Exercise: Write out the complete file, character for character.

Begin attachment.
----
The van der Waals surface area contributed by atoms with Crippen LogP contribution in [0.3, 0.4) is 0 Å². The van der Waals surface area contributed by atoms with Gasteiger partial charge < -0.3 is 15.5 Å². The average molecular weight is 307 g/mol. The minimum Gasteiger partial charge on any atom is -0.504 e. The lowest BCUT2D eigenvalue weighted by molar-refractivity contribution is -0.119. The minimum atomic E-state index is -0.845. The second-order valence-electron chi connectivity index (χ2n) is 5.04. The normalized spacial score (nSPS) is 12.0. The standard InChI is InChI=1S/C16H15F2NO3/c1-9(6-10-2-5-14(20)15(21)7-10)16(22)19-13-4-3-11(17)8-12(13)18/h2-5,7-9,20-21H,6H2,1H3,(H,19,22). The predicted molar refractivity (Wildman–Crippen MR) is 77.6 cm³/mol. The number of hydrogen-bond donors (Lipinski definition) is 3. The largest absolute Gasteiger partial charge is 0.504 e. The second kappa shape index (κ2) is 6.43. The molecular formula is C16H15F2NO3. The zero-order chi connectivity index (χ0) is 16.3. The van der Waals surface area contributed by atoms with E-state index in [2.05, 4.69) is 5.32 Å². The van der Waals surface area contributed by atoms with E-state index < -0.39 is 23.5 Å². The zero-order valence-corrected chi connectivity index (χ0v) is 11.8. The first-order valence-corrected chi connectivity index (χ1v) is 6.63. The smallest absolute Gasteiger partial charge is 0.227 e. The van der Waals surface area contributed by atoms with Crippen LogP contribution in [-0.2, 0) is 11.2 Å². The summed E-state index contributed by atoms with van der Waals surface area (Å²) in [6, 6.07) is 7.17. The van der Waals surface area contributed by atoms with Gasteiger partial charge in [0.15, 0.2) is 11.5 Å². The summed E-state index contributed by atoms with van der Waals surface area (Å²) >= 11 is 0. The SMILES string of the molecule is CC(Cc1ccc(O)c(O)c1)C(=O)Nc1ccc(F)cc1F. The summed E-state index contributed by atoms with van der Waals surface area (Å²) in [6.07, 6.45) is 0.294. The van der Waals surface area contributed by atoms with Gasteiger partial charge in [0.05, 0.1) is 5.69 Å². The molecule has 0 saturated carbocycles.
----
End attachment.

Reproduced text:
The van der Waals surface area contributed by atoms with Crippen LogP contribution in [0.3, 0.4) is 0 Å². The van der Waals surface area contributed by atoms with Gasteiger partial charge < -0.3 is 15.5 Å². The average molecular weight is 307 g/mol. The minimum Gasteiger partial charge on any atom is -0.504 e. The lowest BCUT2D eigenvalue weighted by molar-refractivity contribution is -0.119. The minimum atomic E-state index is -0.845. The second-order valence-electron chi connectivity index (χ2n) is 5.04. The normalized spacial score (nSPS) is 12.0. The standard InChI is InChI=1S/C16H15F2NO3/c1-9(6-10-2-5-14(20)15(21)7-10)16(22)19-13-4-3-11(17)8-12(13)18/h2-5,7-9,20-21H,6H2,1H3,(H,19,22). The predicted molar refractivity (Wildman–Crippen MR) is 77.6 cm³/mol. The number of hydrogen-bond donors (Lipinski definition) is 3. The largest absolute Gasteiger partial charge is 0.504 e. The second kappa shape index (κ2) is 6.43. The molecular formula is C16H15F2NO3. The zero-order chi connectivity index (χ0) is 16.3. The van der Waals surface area contributed by atoms with E-state index in [2.05, 4.69) is 5.32 Å². The van der Waals surface area contributed by atoms with E-state index < -0.39 is 23.5 Å². The zero-order valence-corrected chi connectivity index (χ0v) is 11.8. The first-order valence-corrected chi connectivity index (χ1v) is 6.63. The smallest absolute Gasteiger partial charge is 0.227 e. The van der Waals surface area contributed by atoms with Crippen LogP contribution in [-0.2, 0) is 11.2 Å². The summed E-state index contributed by atoms with van der Waals surface area (Å²) in [6, 6.07) is 7.17. The van der Waals surface area contributed by atoms with Gasteiger partial charge in [0.15, 0.2) is 11.5 Å². The summed E-state index contributed by atoms with van der Waals surface area (Å²) >= 11 is 0. The SMILES string of the molecule is CC(Cc1ccc(O)c(O)c1)C(=O)Nc1ccc(F)cc1F. The summed E-state index contributed by atoms with van der Waals surface area (Å²) in [6.07, 6.45) is 0.294. The van der Waals surface area contributed by atoms with Gasteiger partial charge in [0.05, 0.1) is 5.69 Å². The molecule has 0 saturated carbocycles.